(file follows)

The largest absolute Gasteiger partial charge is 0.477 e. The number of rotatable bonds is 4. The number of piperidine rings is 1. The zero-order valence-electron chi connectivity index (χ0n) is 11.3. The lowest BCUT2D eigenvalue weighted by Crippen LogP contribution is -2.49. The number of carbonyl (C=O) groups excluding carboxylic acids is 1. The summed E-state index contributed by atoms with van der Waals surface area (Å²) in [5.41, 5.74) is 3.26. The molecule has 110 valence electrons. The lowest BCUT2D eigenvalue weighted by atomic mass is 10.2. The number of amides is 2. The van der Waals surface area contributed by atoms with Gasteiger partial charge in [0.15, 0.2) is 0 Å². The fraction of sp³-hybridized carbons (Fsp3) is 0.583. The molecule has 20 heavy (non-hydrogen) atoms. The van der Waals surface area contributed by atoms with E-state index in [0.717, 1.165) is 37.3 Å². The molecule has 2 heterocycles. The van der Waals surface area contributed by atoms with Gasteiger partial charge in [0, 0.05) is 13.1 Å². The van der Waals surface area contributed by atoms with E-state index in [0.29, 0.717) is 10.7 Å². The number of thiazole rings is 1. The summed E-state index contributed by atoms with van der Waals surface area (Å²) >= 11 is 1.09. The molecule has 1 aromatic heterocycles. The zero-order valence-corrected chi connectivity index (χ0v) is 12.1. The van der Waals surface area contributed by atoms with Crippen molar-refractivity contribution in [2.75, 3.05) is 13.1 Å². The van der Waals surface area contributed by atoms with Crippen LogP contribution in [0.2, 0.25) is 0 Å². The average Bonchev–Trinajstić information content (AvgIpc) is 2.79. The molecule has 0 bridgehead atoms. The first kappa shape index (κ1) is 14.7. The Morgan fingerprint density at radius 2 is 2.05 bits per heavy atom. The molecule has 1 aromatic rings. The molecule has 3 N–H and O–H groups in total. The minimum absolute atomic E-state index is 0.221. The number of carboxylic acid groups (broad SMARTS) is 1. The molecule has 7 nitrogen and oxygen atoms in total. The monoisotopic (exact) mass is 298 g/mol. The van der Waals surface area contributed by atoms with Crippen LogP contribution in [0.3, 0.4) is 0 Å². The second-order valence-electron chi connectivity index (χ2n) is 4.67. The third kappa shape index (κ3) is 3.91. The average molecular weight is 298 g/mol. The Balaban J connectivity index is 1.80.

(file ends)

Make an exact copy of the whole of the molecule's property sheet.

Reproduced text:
The largest absolute Gasteiger partial charge is 0.477 e. The number of rotatable bonds is 4. The number of piperidine rings is 1. The zero-order valence-electron chi connectivity index (χ0n) is 11.3. The lowest BCUT2D eigenvalue weighted by Crippen LogP contribution is -2.49. The number of carbonyl (C=O) groups excluding carboxylic acids is 1. The summed E-state index contributed by atoms with van der Waals surface area (Å²) in [5.41, 5.74) is 3.26. The molecule has 110 valence electrons. The lowest BCUT2D eigenvalue weighted by atomic mass is 10.2. The number of amides is 2. The van der Waals surface area contributed by atoms with Gasteiger partial charge in [0.15, 0.2) is 0 Å². The fraction of sp³-hybridized carbons (Fsp3) is 0.583. The molecule has 20 heavy (non-hydrogen) atoms. The van der Waals surface area contributed by atoms with E-state index in [0.717, 1.165) is 37.3 Å². The molecule has 2 heterocycles. The van der Waals surface area contributed by atoms with Gasteiger partial charge in [0, 0.05) is 13.1 Å². The van der Waals surface area contributed by atoms with E-state index in [0.29, 0.717) is 10.7 Å². The number of thiazole rings is 1. The summed E-state index contributed by atoms with van der Waals surface area (Å²) >= 11 is 1.09. The molecule has 1 aromatic heterocycles. The zero-order valence-corrected chi connectivity index (χ0v) is 12.1. The van der Waals surface area contributed by atoms with Crippen molar-refractivity contribution in [2.75, 3.05) is 13.1 Å². The van der Waals surface area contributed by atoms with Crippen LogP contribution in [0.2, 0.25) is 0 Å². The average Bonchev–Trinajstić information content (AvgIpc) is 2.79. The molecule has 0 bridgehead atoms. The first kappa shape index (κ1) is 14.7. The Morgan fingerprint density at radius 2 is 2.05 bits per heavy atom. The molecule has 1 aromatic rings. The molecule has 3 N–H and O–H groups in total. The minimum absolute atomic E-state index is 0.221. The number of carboxylic acid groups (broad SMARTS) is 1. The molecule has 7 nitrogen and oxygen atoms in total. The monoisotopic (exact) mass is 298 g/mol. The van der Waals surface area contributed by atoms with Crippen LogP contribution in [0.3, 0.4) is 0 Å². The second-order valence-electron chi connectivity index (χ2n) is 4.67. The third kappa shape index (κ3) is 3.91. The average molecular weight is 298 g/mol. The Balaban J connectivity index is 1.80.